The inspiration behind Valentia
Updated: Jan 20
I’m not very good at remembering where the ideas for my stories come from. I can remember researching for my first, The Centurion’s Son, and trying to find a period in Roman history that hadn’t already been ‘done’ by the authors I loved reading (Ben Kane, Anthony Riches, Conn Iggulden, Simon Scarrow etc) I settled on the Marcomannic War, but as for the idea of Albinus and his strained relationship with his father, I literally couldn’t tell you how I came up with it.
For this one though, I sort of know. I was reading the excellent Imperial Brothers by William Hughes, which covers in great detail the reigns of Emperor Valentinian in the west and his brother Valens in the east. I’d researched the period before, and my first attempt at a novel was even set in the eastern empire during Valens’ reign, based around the battle of Adrianople (the book was bloody awful, but I learnt a few things whilst hacking away at my keyboard)
But researching the same period again, and having a few novels under my belt, I felt much more confident diving back into the time period. I discovered something known as the barbarico conspirito (barbarian conspiracy to you and me) which took place in the year 367AD. Britain in that year was effectively cut off from the western empire, as tribes from north of Hadrian’s wall, Ireland and Germania all swarmed on the isolated population at once.
It instantly caught my attention, my imagination running wild as I thought of the possibilities. I needed a hero, a man to base my story around. What I came up with was Sixtus Victorinus, an aging tribune of the miles areani (a scouting unit that roamed the wild lands north of Hadrian’s Wall, keeping tabs on the Picts). I’ve always been drawn to the sort of anti-hero, and some of the best books I’ve read are centred around them (read The Damned by Tarn Richardson; Inquisitor Poldek Tacit is a phenomenal creation). I started delving into his past, into his mind. The idea of an estranged wife and kids, of drinking to hide the shame of a wasted life, full of regret for the path that remained untrodden, sprang from me, and I knew I had my man.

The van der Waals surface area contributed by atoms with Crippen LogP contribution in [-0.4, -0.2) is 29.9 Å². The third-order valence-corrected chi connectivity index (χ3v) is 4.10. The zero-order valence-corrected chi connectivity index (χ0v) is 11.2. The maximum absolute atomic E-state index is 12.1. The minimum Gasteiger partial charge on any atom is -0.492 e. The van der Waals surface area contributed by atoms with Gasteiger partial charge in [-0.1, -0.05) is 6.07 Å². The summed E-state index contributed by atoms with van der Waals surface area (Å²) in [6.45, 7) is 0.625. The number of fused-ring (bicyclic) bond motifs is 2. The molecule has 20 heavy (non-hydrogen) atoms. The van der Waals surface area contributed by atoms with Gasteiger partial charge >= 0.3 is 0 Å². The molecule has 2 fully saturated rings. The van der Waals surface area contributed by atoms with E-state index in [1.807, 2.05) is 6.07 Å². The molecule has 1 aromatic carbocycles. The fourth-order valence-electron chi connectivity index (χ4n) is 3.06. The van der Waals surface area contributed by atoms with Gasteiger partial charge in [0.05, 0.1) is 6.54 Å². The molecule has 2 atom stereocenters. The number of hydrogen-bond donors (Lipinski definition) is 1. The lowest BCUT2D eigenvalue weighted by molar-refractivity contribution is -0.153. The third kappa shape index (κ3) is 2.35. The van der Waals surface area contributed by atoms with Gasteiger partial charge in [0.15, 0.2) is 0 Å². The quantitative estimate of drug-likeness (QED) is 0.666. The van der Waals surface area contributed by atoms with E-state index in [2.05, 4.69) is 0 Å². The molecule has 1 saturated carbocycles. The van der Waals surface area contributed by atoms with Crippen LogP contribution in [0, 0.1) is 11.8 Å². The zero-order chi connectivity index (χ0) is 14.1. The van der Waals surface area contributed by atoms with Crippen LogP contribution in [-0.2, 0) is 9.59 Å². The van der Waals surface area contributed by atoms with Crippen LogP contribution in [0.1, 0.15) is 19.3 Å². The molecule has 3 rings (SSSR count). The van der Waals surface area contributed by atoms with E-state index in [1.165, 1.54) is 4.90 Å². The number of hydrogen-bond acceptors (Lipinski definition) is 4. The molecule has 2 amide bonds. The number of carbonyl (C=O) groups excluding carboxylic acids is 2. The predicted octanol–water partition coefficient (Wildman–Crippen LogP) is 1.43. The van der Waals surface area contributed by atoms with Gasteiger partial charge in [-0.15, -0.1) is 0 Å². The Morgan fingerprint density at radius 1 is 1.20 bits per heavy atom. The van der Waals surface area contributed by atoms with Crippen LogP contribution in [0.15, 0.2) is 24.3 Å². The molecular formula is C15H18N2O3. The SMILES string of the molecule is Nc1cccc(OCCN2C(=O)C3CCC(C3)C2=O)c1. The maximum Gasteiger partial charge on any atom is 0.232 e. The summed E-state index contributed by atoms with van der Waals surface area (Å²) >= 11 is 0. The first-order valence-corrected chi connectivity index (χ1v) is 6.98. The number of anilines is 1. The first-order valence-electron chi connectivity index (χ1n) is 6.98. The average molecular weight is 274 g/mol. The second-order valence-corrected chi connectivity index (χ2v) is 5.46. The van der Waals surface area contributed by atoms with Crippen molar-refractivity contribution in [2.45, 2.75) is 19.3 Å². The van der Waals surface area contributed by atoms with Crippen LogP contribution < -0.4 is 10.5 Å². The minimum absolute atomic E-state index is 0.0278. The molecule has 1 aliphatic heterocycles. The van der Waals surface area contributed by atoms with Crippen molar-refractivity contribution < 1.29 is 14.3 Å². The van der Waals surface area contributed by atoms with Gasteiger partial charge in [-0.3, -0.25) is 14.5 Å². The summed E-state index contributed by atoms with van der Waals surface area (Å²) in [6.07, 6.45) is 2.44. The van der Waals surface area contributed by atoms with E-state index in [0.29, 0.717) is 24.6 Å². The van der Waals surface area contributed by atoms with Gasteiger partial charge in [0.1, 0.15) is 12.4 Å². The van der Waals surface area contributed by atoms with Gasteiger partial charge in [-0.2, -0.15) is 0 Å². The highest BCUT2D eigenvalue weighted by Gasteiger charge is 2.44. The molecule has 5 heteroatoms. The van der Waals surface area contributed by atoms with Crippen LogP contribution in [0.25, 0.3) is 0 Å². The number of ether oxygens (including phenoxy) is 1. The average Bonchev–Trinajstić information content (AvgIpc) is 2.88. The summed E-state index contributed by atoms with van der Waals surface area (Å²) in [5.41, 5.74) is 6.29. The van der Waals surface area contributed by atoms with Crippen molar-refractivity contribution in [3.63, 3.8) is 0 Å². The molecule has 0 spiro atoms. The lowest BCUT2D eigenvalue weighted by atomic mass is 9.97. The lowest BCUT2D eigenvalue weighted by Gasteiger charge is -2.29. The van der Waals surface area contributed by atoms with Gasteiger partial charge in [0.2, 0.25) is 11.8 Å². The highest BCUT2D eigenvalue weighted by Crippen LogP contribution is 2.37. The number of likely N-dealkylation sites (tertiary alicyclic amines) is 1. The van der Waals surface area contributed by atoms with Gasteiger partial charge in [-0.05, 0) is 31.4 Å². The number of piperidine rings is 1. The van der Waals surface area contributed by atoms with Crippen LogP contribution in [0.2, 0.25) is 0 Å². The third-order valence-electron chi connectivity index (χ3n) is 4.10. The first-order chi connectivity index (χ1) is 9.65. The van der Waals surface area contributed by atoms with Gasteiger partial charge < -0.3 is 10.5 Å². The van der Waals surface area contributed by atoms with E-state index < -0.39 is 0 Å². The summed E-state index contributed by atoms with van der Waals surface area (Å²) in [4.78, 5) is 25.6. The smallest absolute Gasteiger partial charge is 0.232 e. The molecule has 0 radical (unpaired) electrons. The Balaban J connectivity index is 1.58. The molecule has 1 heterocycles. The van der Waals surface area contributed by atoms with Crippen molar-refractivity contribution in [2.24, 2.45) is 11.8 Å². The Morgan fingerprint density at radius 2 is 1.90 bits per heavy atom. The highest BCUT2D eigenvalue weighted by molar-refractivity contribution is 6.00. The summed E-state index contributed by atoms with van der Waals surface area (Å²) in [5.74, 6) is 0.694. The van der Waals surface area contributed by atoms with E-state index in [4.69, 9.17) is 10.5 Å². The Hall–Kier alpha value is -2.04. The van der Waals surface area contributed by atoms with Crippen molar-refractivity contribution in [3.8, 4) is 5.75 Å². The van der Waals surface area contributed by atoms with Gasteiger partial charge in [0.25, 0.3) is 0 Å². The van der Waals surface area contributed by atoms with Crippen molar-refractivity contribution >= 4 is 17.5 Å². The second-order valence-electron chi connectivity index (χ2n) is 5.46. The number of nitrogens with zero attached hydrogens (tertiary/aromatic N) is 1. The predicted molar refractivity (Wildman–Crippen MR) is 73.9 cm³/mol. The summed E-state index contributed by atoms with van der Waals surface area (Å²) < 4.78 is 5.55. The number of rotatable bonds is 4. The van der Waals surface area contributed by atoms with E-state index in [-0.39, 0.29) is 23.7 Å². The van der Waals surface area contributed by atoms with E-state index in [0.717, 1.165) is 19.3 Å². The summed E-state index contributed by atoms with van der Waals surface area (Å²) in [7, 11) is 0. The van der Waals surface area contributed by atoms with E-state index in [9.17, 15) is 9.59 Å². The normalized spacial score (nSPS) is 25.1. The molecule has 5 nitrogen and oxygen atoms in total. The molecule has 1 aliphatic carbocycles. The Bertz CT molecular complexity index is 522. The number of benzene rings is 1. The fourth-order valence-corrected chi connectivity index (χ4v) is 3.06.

The other thing that drew me to this event was the amount of real-life people I could throw in to the story. Magnus Maximus and Theodosius the Great both feature (before they elevated themselves to the purple and took those names, pointed their respective armies at each other and brought the Roman world into civil war – but that’s a tale for another book), so too do the magister militum Flavius Jovinus, and the Theodosius the Great’s father, the Count Theodosius. The more I researched the more found myself itching to get started, but I still needed an antagonist, someone who could have been powerful and ambitious enough to be the man behind the conspirito.
Enter stage and left, Lupus Valentinus. A senator recorded as being banished from the emperor’s court for a crime that has not survived the centuries, only avoiding execution thanks to a friend in Rome having a word in Valentinian’s ear. He was perfect, not in the least because of his name.
Valentia is a word that crops up when researching the later western empire, but no one can quite agree on what it was. Some say it was for a time the northernmost province in Britain, between Hadrian’s Wall and the Antonine Wall, others have it as being south of the Wall. Others say it was something else entirely. Again, this worked perfectly for me. I could have it as Valentinus’ own province, the beginning of a new world he was birthing on Britain’s northern soil. He hadn’t though, banked on our anti hero Victorinus to step up and fight him for the right.
So, I had my story, throw in some stunning artwork by the wonderful folk at More Visual (check them out at bookartwork.com) and I have a book. It was an utter joy to write, and I do hope you’ll enjoy reading it.